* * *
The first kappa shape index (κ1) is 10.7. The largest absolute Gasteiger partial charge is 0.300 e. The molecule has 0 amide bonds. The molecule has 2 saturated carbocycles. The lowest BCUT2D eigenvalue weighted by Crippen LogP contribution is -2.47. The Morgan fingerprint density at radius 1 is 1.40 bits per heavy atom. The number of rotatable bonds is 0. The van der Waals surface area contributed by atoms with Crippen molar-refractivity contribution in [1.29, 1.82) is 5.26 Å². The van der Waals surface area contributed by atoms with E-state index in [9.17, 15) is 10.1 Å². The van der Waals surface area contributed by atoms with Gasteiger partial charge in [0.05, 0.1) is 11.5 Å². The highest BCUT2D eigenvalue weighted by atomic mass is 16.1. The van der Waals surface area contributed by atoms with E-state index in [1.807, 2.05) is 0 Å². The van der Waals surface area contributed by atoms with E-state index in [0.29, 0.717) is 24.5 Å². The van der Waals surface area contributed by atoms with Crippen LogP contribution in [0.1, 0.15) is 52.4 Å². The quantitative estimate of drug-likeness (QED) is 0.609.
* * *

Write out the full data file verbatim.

The first kappa shape index (κ1) is 10.7. The largest absolute Gasteiger partial charge is 0.300 e. The molecule has 0 amide bonds. The molecule has 2 saturated carbocycles. The lowest BCUT2D eigenvalue weighted by Crippen LogP contribution is -2.47. The Morgan fingerprint density at radius 1 is 1.40 bits per heavy atom. The number of rotatable bonds is 0. The van der Waals surface area contributed by atoms with Crippen molar-refractivity contribution in [1.29, 1.82) is 5.26 Å². The van der Waals surface area contributed by atoms with E-state index in [9.17, 15) is 10.1 Å². The van der Waals surface area contributed by atoms with Gasteiger partial charge in [0.05, 0.1) is 11.5 Å². The highest BCUT2D eigenvalue weighted by atomic mass is 16.1. The van der Waals surface area contributed by atoms with E-state index in [1.807, 2.05) is 0 Å². The van der Waals surface area contributed by atoms with E-state index in [0.29, 0.717) is 24.5 Å². The van der Waals surface area contributed by atoms with Crippen LogP contribution in [0.1, 0.15) is 52.4 Å². The quantitative estimate of drug-likeness (QED) is 0.609.